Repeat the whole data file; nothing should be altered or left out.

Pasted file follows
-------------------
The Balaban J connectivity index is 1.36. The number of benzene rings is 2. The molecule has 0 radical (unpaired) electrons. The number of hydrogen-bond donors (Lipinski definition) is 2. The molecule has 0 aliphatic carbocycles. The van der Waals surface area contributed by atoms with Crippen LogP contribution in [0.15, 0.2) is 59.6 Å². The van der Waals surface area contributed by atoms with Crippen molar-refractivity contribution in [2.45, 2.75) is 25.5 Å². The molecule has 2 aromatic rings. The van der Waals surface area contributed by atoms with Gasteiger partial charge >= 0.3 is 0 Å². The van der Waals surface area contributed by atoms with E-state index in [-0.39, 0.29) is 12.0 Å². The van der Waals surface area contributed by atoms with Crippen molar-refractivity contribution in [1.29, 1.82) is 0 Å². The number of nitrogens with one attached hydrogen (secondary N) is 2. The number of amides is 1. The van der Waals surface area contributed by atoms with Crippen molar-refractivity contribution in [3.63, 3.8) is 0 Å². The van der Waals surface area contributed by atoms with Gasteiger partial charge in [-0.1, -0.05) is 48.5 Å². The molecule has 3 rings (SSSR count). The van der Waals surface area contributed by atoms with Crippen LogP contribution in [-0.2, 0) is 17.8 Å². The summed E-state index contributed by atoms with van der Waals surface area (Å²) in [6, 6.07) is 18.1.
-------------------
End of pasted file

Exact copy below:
The Balaban J connectivity index is 1.36. The number of benzene rings is 2. The molecule has 0 radical (unpaired) electrons. The number of hydrogen-bond donors (Lipinski definition) is 2. The molecule has 0 aliphatic carbocycles. The van der Waals surface area contributed by atoms with Crippen LogP contribution in [0.15, 0.2) is 59.6 Å². The van der Waals surface area contributed by atoms with Crippen molar-refractivity contribution in [2.45, 2.75) is 25.5 Å². The molecule has 2 aromatic rings. The van der Waals surface area contributed by atoms with Gasteiger partial charge >= 0.3 is 0 Å². The van der Waals surface area contributed by atoms with E-state index in [-0.39, 0.29) is 12.0 Å². The van der Waals surface area contributed by atoms with Crippen molar-refractivity contribution in [1.29, 1.82) is 0 Å². The number of nitrogens with one attached hydrogen (secondary N) is 2. The number of amides is 1. The van der Waals surface area contributed by atoms with Crippen molar-refractivity contribution in [3.63, 3.8) is 0 Å². The van der Waals surface area contributed by atoms with Gasteiger partial charge in [-0.1, -0.05) is 48.5 Å². The molecule has 3 rings (SSSR count). The van der Waals surface area contributed by atoms with Crippen LogP contribution in [-0.2, 0) is 17.8 Å². The summed E-state index contributed by atoms with van der Waals surface area (Å²) in [6, 6.07) is 18.1.